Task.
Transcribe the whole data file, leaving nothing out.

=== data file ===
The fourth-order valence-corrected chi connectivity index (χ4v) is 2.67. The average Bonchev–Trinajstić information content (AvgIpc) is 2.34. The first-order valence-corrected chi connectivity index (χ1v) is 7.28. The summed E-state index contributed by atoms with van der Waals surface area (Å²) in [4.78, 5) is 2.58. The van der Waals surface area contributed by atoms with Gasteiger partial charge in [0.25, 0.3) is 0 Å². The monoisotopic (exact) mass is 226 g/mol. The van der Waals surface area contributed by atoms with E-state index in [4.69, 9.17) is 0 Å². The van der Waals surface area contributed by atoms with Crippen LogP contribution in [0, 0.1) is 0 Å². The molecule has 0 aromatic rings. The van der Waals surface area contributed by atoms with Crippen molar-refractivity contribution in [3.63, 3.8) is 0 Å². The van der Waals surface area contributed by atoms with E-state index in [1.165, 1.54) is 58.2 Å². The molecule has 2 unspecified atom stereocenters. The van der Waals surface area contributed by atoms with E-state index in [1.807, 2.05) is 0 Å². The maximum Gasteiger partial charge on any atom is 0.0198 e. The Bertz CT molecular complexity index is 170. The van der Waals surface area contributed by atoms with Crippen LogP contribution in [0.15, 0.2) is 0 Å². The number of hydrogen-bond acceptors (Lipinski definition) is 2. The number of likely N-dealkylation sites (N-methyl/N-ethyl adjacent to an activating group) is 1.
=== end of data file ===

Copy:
The fourth-order valence-corrected chi connectivity index (χ4v) is 2.67. The average Bonchev–Trinajstić information content (AvgIpc) is 2.34. The first-order valence-corrected chi connectivity index (χ1v) is 7.28. The summed E-state index contributed by atoms with van der Waals surface area (Å²) in [4.78, 5) is 2.58. The van der Waals surface area contributed by atoms with Gasteiger partial charge in [0.25, 0.3) is 0 Å². The monoisotopic (exact) mass is 226 g/mol. The van der Waals surface area contributed by atoms with E-state index in [4.69, 9.17) is 0 Å². The van der Waals surface area contributed by atoms with Crippen LogP contribution in [0, 0.1) is 0 Å². The molecule has 0 aromatic rings. The van der Waals surface area contributed by atoms with Crippen molar-refractivity contribution in [3.63, 3.8) is 0 Å². The van der Waals surface area contributed by atoms with E-state index in [1.165, 1.54) is 58.2 Å². The molecule has 2 unspecified atom stereocenters. The van der Waals surface area contributed by atoms with E-state index in [1.807, 2.05) is 0 Å². The maximum Gasteiger partial charge on any atom is 0.0198 e. The Bertz CT molecular complexity index is 170. The van der Waals surface area contributed by atoms with Crippen LogP contribution in [0.15, 0.2) is 0 Å². The number of hydrogen-bond acceptors (Lipinski definition) is 2. The number of likely N-dealkylation sites (N-methyl/N-ethyl adjacent to an activating group) is 1.